Today, most parts of different nanotechnologies are growing and developing without any special rules and regulations. This could result in undesirable changes in the environment and affect workers in indoor and outdoor workplaces. Carbon-based nanoparticles, such as fullerenes, nanotubes, the oxides of metals such as iron and titanium, and natural inorganic compounds, including asbestos and quartz, can have biological effects on the environment and human health. The risk assessment of such nanoparticles requires evaluation of their mobility, reactivity, environmental toxicity, and stability. With the increasing use of nanoparticles for commercial and industrial purposes, the debate becomes whether the numerous benefits of nanoparticles can overcome the economic costs, environmental impacts, and unknown risks resulting from their use. To date, few studies have been conducted on the toxic and environmental effects that result from direct and indirect exposure to nanoparticles, and there are no clear standards to determine their effects. Lack of technical information in this regard has provided an appropriate context for supporters and opponents of nanoparticles to present contradictory and ill-considered results. Such an uncertain atmosphere has caused increased concerns about the effects of nanoparticles. Therefore, adequate studies to determine the exact, real risks of the use of nanoparticles are required. The information resulting from these studies can be useful in minimizing the environmental hazards that could arise from the use of nanoparticles. Thus, this paper briefly explains the classification of environmental nanoparticles and how to deal with their formation, diffusion, environmental fate and impacts, and our exposure to them.
Effects of Nanoparticles on the Environment and Outdoor Workplaces
- Written by Sayed Mohammad Taghavi, Mahdiye Momenpour, Maryam Azarian, Mohammad Ahmadian, Faramarz Souri, Sayed Ali Taghavi, Marzieh Sadeghain, Mohsen Karchani
- Parent Category: Year 2013, Volume 5
- Category: Year 2013, Volume 5, Issue 4, October-December 2013
The worldwide spread of COVID-19 as an emerging, rapidly evolving situation, and the dramatic need of urgent medicine or vaccine, has rapidly brought new hypotheses for pathophysiology and potential medicinal agents to the fore. It is crucial that the research community provide a way to publish this research in a timely manner.
To contribute to this important public health discussion, the Electronic Physician Journal is excited to announce a fast-track procedure to help researchers publish their articles on COVID-19 related subjects that fall under the broad definition of public health, internal medicine, and pharmacology. We are especially welcome to all hypotheses about the pathological basis of the COVID-19 infection and the possible characteristics of potential medicine and vaccine. Submit your manuscript here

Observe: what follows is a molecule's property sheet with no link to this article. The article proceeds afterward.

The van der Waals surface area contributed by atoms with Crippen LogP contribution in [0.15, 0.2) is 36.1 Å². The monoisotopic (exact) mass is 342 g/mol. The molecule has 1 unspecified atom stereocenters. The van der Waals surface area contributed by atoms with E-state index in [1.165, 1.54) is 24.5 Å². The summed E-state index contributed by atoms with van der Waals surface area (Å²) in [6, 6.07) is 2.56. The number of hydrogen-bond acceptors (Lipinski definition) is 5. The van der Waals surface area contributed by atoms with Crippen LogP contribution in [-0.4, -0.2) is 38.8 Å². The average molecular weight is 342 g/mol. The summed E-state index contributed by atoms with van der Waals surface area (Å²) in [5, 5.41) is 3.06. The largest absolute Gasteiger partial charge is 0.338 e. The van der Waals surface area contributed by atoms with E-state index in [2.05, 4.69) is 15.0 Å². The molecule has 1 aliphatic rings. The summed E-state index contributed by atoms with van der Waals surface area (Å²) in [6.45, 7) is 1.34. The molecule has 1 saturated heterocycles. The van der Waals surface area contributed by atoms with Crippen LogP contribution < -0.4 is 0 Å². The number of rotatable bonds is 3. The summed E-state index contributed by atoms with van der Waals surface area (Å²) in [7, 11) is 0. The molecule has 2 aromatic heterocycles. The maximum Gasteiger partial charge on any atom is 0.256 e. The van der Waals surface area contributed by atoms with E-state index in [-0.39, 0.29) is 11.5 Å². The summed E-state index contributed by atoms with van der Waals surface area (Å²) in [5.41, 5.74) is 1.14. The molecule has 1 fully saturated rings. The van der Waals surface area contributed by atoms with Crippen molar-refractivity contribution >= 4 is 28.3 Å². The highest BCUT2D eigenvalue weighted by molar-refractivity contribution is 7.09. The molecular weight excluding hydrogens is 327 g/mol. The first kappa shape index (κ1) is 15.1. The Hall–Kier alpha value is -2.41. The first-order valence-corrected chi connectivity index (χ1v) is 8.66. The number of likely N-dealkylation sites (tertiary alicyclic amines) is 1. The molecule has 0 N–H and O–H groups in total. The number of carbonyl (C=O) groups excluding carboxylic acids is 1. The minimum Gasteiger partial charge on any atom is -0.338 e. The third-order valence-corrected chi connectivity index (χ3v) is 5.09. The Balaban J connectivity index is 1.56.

The 6th World Conference on Research Integrity (WCRI) is to be held on June 2-5, 2019 in Hong Kong.
The WCRI is the largest and most significant international conference on research integrity. Since the first conference in Lisbon in 2007, it has given researchers, teachers, funding agencies, government officials, journal editors, senior administrators, and research students opportunities to share experiences and to discuss and promote integrity in research. Read more:
TDR Clinical Research and Development Fellowships
Call for applications
Deadline for submission: 7 March 2019, 16:00 (GMT)
TDR provides fellowships for early- to mid-career researchers and clinical trial staff (e.g. clinicians, pharmacists, medical statisticians, data managers, other health researchers) in low- and middle-income countries (LMICs) to learn how to conduct clinical trials. Read more:
Meta-Analysis Workshops in New York, USA, and London, UK, in April and May 2019
Don't miss this exceptional opportunity to learn how to perform and report a Meta-analysis correctly. Two Meta-analysis workshops are organized in April and May 2019 by Dr. Michael Borenstein in New York, USA (April 08-10, 2019) and London, UK (May 27-29).
About the Instructor
Dr. Michael Borenstein, one of the authors of Introduction to Meta-Analysis, is widely recognized for his ability to make statistical concepts accessible to researchers as well as to statisticians. He has lectured widely on meta-analysis, including at the NIH, CDC, and FDA. Read more: